HTML Unleashed PRE. Strategies for Indexing and Search Engines: Introduction
HTML Unleashed PRE: Strategies for Indexing and Search Engines
ome webmasters claim that more than a half the total traffic on their sites comes from search engines. This share, of course, will depend on the content of your site and the sort of audience you're after, but in any case the importance of this free and efficient web advertisement tool cannot be denied.
Admittedly, traffic generated by search engines always contains a lot of "junk"---that is, useless visits from people who were mislead to your site by "keywords divination" in search of something completely different. However, those surfers who ended up finding what they were looking for are a very valuable category---maybe the most valuable of all your audience.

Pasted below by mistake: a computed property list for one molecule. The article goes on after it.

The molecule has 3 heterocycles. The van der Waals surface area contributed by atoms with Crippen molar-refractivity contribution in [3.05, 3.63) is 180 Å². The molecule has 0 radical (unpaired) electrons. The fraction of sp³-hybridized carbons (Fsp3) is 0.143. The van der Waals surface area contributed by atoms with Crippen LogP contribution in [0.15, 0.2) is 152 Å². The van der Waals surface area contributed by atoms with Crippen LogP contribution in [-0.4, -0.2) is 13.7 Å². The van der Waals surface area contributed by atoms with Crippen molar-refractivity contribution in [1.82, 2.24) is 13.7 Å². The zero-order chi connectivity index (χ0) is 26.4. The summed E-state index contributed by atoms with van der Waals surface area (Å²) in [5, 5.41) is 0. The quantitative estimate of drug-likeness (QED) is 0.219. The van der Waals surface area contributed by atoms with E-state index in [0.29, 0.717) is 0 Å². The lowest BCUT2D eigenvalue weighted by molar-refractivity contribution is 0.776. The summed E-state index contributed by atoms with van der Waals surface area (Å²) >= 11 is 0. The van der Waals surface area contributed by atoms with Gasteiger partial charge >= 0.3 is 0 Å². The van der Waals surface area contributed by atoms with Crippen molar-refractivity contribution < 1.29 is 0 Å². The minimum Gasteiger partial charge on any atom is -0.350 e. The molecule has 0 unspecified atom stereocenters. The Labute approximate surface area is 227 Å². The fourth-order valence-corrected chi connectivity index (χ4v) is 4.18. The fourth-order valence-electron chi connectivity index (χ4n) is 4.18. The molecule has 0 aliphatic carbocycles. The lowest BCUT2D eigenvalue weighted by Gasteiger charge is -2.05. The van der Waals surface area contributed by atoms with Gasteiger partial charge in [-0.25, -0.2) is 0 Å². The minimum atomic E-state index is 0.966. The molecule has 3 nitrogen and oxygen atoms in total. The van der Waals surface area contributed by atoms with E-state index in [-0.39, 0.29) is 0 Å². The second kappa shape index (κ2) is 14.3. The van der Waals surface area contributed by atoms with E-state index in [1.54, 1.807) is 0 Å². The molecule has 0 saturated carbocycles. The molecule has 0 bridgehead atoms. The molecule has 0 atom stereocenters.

They might have never learned about your site from any other source, and having found it themselves, without any advertising or endorsement, they're more likely to be satisfied by the discovery. In fact, search engines are the closest possible approximation to the ideal of free and independent dissemination of information: You search for what you need, and you get what you searched for, with no marketing or political bias.
Of course this ideal doesn't come cheap. You'll have to learn some techniques to lure and welcome at your site, first, automatic spiders indexing your page for search engines, and second, search engine users who might be interested in your content (these tasks are a bit different, although interrelated).
This chapter contains two major sections. In the first section, you'll get acquainted with how search engines work and what are the main features of the major engines now in operation. In the second section, I'll apply this knowledge to outline a set of specific recommendations for an efficient search-friendly HTML design.
Chapter Table of Contents
Revised: Sept. 29, 1997